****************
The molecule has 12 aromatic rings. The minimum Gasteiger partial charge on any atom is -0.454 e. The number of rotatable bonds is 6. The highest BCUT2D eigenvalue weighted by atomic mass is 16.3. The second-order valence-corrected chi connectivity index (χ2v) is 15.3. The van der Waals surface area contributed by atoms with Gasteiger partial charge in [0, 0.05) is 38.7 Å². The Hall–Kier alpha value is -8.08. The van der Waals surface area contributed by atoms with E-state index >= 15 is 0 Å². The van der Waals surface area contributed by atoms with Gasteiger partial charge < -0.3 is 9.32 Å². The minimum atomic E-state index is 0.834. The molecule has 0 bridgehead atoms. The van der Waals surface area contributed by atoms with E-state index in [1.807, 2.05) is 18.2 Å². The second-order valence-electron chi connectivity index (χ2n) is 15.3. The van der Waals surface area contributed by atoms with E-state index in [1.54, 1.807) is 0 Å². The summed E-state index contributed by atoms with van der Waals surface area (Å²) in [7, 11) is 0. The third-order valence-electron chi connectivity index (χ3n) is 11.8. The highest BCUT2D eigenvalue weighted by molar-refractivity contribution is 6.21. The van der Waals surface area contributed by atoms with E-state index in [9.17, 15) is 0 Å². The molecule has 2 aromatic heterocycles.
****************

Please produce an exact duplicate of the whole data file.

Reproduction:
The molecule has 12 aromatic rings. The minimum Gasteiger partial charge on any atom is -0.454 e. The number of rotatable bonds is 6. The highest BCUT2D eigenvalue weighted by atomic mass is 16.3. The second-order valence-corrected chi connectivity index (χ2v) is 15.3. The van der Waals surface area contributed by atoms with Gasteiger partial charge in [0, 0.05) is 38.7 Å². The Hall–Kier alpha value is -8.08. The van der Waals surface area contributed by atoms with E-state index >= 15 is 0 Å². The van der Waals surface area contributed by atoms with Gasteiger partial charge < -0.3 is 9.32 Å². The minimum atomic E-state index is 0.834. The molecule has 0 bridgehead atoms. The van der Waals surface area contributed by atoms with E-state index in [1.807, 2.05) is 18.2 Å². The second-order valence-electron chi connectivity index (χ2n) is 15.3. The van der Waals surface area contributed by atoms with E-state index in [1.54, 1.807) is 0 Å². The summed E-state index contributed by atoms with van der Waals surface area (Å²) in [7, 11) is 0. The third-order valence-electron chi connectivity index (χ3n) is 11.8. The highest BCUT2D eigenvalue weighted by molar-refractivity contribution is 6.21. The van der Waals surface area contributed by atoms with E-state index in [9.17, 15) is 0 Å². The molecule has 2 aromatic heterocycles.